One of the most common questions I get from employees about life insurance is what is considered accidental death for insurance purposes? This question usually comes up if we are talking about an accidental death benefit rider or an accidental death & dismemberment (AD&D) policy. Let’s talk about how the insurance company will determine what is and what is not an accidental death.
What is an Accidental Death?
Sometimes when someone dies unexpectedly, people think it should be considered an accidental death no matter how they died. After all, the person didn’t mean to die. It must have been an accident, right?
However, the insurance company doesn’t look at it that way.
Before an insurance company will consider a death to be an accidental death, they will need to know the specific cause of death. They get that information from what’s called a certified death certificate.
When you submit a claim to the insurance company, you have to include a certified death certificate with the claim to prove not only that the insured died, but also how the insured died.
When you look at a certified death certificate, it it says the insured died of carcinoma of the lung that would not be considered an accident.
The insurance company would not cover lung cancer as an accidental death because it’s an illness and not an accident.
But if the death certificate said that the person died in a car accident, then the insurance company would treat the claim as an accidental death and cover it as such.
Does Accidental Death Insurance Cover Heart Attack, Stroke, Cancer or any other Medical Condition?
If you are wondering is a heart attack, cancer or stroke considered an accidental death, the answer is no. Those are all natural causes of death due to a medical condition.
The insurance company will see whatever medical condition was determined to be the cause of death on the death certificate. Since it won’t list the word “accidental” anywhere as the cause of death, the insurance company won’t consider it an accidental death.
This would include dying from old age as well. But, people evidently don’t really die from old age. Some medical condition or disease is usually the cause.
If you don’t have a certified death certificate, here’s a state-by state-listing of how to order a death certificate if you need it.
Different Types of Accidental Death Examples
Here is a list of some examples of what would qualifies as an accidental death. Things like:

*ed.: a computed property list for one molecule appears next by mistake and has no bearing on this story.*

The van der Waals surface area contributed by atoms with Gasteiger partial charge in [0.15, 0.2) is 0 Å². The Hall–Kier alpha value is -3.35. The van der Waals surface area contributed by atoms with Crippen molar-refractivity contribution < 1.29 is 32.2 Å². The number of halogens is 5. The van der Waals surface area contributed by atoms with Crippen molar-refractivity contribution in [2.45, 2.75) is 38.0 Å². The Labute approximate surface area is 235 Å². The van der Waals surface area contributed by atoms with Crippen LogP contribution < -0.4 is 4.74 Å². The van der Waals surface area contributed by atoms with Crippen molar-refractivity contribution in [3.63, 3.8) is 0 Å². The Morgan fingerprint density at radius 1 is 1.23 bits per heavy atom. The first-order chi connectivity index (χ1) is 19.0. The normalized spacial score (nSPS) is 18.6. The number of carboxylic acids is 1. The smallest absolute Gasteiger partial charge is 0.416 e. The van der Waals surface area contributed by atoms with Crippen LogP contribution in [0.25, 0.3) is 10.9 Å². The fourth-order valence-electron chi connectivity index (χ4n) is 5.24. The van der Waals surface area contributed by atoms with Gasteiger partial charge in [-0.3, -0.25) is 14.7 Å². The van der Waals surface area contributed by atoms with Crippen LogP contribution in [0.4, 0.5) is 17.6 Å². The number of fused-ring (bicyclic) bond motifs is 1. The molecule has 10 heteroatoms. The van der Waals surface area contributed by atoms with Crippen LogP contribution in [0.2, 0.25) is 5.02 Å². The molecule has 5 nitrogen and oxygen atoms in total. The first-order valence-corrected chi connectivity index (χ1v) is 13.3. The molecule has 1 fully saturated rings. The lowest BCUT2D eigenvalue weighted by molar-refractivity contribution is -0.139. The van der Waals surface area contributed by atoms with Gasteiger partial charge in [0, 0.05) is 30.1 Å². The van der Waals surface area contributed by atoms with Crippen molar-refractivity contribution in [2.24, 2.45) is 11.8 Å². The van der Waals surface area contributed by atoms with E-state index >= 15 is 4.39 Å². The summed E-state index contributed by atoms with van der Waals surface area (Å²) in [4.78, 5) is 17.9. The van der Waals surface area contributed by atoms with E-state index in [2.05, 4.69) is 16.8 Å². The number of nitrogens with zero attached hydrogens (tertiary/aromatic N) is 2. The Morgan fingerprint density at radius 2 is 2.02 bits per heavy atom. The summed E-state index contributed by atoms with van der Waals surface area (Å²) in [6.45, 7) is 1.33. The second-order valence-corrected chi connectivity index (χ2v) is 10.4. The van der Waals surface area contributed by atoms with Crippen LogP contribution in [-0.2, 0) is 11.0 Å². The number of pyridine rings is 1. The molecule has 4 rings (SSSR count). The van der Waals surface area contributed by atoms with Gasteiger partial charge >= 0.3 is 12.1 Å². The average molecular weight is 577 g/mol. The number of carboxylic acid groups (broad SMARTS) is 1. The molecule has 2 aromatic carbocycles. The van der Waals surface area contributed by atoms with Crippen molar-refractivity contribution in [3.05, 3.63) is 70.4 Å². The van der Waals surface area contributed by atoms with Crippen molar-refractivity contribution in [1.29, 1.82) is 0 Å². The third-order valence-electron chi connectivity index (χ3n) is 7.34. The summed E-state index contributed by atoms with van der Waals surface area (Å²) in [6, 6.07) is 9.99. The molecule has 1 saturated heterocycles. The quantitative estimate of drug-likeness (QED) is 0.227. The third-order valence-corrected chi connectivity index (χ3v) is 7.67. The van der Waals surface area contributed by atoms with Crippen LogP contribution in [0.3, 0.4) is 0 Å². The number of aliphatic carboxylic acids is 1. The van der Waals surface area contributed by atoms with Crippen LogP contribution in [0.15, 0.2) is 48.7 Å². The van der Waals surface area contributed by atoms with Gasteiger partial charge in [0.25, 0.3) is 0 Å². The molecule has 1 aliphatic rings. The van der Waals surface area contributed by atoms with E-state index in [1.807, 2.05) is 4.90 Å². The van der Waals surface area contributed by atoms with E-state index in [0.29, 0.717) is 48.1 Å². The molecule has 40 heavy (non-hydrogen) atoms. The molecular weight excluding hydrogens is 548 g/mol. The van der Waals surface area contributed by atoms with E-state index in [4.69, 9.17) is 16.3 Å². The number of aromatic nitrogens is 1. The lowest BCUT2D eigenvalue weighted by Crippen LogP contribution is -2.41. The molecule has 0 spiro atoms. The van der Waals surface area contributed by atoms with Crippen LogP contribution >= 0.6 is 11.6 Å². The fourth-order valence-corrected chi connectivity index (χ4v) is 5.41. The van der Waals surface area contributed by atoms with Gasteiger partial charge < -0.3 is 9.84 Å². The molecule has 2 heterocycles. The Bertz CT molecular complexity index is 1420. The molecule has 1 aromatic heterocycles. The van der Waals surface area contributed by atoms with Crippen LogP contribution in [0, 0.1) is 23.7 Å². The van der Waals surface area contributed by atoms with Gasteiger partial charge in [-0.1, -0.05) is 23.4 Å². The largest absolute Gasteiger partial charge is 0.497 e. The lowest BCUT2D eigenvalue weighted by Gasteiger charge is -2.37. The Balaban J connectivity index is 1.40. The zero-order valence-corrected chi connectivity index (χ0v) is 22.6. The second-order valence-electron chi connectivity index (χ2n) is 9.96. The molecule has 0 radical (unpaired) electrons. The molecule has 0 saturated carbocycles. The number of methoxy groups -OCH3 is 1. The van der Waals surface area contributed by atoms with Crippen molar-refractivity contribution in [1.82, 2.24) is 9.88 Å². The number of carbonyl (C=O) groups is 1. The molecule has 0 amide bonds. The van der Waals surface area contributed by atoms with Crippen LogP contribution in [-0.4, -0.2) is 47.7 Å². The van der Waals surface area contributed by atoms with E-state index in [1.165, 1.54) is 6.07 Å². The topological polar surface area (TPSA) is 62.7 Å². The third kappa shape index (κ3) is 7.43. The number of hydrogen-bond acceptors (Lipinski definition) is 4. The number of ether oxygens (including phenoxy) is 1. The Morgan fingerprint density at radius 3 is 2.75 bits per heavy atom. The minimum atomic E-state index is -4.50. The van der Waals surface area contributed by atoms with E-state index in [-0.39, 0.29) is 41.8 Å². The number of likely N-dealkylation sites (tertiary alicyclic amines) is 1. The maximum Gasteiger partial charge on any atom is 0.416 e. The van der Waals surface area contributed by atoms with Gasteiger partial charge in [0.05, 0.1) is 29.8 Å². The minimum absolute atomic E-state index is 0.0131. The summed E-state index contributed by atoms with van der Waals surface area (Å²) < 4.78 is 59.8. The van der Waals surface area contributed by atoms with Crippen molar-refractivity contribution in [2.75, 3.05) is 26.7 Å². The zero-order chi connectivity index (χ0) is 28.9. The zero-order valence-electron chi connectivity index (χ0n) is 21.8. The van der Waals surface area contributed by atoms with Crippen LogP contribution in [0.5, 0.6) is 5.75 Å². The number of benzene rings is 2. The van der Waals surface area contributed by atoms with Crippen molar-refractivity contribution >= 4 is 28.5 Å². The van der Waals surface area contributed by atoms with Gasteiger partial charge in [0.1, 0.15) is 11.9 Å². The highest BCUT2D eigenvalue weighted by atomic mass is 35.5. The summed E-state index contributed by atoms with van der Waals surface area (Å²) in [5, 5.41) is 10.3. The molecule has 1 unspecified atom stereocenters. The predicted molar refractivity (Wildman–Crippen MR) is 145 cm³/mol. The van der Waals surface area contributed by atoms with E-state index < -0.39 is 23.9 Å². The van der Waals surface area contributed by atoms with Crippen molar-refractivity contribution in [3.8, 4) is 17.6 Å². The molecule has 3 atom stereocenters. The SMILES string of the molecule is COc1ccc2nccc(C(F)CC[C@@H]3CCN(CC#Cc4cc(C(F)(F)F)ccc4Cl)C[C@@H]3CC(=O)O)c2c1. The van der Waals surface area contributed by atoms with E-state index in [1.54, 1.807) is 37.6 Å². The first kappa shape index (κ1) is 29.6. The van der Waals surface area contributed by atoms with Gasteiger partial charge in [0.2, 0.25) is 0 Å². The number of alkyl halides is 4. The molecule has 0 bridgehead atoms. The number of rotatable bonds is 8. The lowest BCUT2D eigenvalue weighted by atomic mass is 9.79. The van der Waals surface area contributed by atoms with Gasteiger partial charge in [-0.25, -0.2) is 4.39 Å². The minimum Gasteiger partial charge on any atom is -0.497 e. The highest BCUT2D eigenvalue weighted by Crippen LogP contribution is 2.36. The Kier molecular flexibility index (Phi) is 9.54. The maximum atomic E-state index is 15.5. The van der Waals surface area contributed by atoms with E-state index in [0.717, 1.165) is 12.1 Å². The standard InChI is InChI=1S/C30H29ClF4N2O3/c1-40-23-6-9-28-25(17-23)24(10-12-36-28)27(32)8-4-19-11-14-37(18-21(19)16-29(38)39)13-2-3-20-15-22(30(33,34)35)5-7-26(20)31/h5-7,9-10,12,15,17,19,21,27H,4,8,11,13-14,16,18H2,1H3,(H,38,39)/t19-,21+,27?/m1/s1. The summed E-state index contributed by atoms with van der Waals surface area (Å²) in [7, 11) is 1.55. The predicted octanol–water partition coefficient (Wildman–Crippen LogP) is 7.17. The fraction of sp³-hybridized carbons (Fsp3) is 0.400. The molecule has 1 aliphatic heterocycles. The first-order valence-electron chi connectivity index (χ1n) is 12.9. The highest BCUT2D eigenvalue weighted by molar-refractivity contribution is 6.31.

- Motor vehicle accident
- Fatal gunshot
- Work related accidents
- Hit by a car
- Other accidental deaths not listed
These are just a few examples of the types of accidental deaths.
According to the CDC, the leading cause of accidental death is motor vehicle accidents.
What is a Common Carrier Accidental Death?
Some insurance policies are only for common carrier accidents. Some insurance policies pay an additional benefit if the accidental death was a common carrier accident.
An example of a common carrier accident is one where you are a commercial passenger on a bus, plane or train. Usually this is when you buy a ticket for this transportation.
Always make sure the insurance company knows if it’s not only an accident but a common carrier accident in case that might pay an additional benefit.
Check Your Policy for Accidental Death Benefit Exclusions
Certain types of deaths not caused by illness would not be considered “accidental” by the insurance company. The most common thing people wonder is suicide considered an accidental death. And it it not.
Here are some exclusions you might see:
- Intentional self-inflicted injury like suicide
- Act of war
- Committing a felony
- Pilot or crew member of plane that crashed
In every accidental death rider or policy that there is a list of exclusions. You’ll want to be sure to check out the exclusions listed there.
If there is any question about whether you think a a claim will be paid or not, always file a claim. Never not file a claim just because you think the claim might be denied. Always make the insurance company decide.
Don’t decide for them.
What to do if You Think The Death was Accidental but the Insurance Company does not
I once had an employee tell me that his father had died and the death certificate listed the death as a heart attack. However, the circumstances of where he died and what he was doing led the employee to a different conclusion.
Evidently, his father raised cattle and he was found out in a field. The employee told me that he believed the father was rushed by one of the cattle and struck in the chest which caused his heart to stop and he died.
In order to prove that to the insurance company, he had to have the insurance company investigate the claim. An autopsy was performed and it turned out his theory was right and he was killed by one of the cattle. The cause of death was changed on the death certificate.
Then, his father’s death was ruled accidental and the insurance company paid the claim that way.
Remember that the death certificate will be the main information that the insurance company has to determine if a death was due to an accident.
The insurance company may obviously investigate any accidental claim regardless of what the death certificate says. I once had an employee die of an accidental gunshot which was eventually ruled a suicide.
In most cases, medical examiners do a pretty good job of listing the proper cause of death on the death certificate and that’s the overriding factor in determining whether an insurance company will treat a death as accidental death or not.
If you have any questions, let me know in the comments and I’ll try to help.
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